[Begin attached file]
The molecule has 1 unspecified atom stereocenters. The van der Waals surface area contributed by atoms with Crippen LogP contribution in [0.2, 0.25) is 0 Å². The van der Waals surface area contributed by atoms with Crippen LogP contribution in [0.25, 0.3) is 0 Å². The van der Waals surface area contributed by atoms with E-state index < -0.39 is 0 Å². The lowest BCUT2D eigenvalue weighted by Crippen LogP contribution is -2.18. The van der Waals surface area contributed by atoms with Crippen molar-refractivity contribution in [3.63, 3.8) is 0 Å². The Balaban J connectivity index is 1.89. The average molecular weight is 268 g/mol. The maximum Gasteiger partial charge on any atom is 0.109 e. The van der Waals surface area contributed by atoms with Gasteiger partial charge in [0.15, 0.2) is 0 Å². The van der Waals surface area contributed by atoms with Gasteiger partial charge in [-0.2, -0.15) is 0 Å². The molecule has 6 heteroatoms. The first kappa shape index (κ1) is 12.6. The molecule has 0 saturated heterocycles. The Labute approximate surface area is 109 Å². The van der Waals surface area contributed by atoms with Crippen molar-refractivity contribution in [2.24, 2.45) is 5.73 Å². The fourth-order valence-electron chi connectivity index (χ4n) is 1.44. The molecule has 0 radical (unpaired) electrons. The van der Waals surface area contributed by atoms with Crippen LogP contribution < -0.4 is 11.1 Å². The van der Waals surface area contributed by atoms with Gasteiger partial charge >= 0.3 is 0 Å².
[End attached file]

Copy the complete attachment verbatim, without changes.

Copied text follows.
The molecule has 1 unspecified atom stereocenters. The van der Waals surface area contributed by atoms with Crippen LogP contribution in [0.2, 0.25) is 0 Å². The van der Waals surface area contributed by atoms with Crippen LogP contribution in [0.25, 0.3) is 0 Å². The van der Waals surface area contributed by atoms with E-state index < -0.39 is 0 Å². The lowest BCUT2D eigenvalue weighted by Crippen LogP contribution is -2.18. The van der Waals surface area contributed by atoms with Crippen molar-refractivity contribution in [3.63, 3.8) is 0 Å². The Balaban J connectivity index is 1.89. The average molecular weight is 268 g/mol. The maximum Gasteiger partial charge on any atom is 0.109 e. The van der Waals surface area contributed by atoms with Gasteiger partial charge in [0.15, 0.2) is 0 Å². The van der Waals surface area contributed by atoms with Gasteiger partial charge in [-0.2, -0.15) is 0 Å². The molecule has 6 heteroatoms. The first kappa shape index (κ1) is 12.6. The molecule has 0 saturated heterocycles. The Labute approximate surface area is 109 Å². The van der Waals surface area contributed by atoms with Crippen molar-refractivity contribution in [2.24, 2.45) is 5.73 Å². The fourth-order valence-electron chi connectivity index (χ4n) is 1.44. The molecule has 0 radical (unpaired) electrons. The van der Waals surface area contributed by atoms with Crippen LogP contribution < -0.4 is 11.1 Å². The van der Waals surface area contributed by atoms with Gasteiger partial charge >= 0.3 is 0 Å².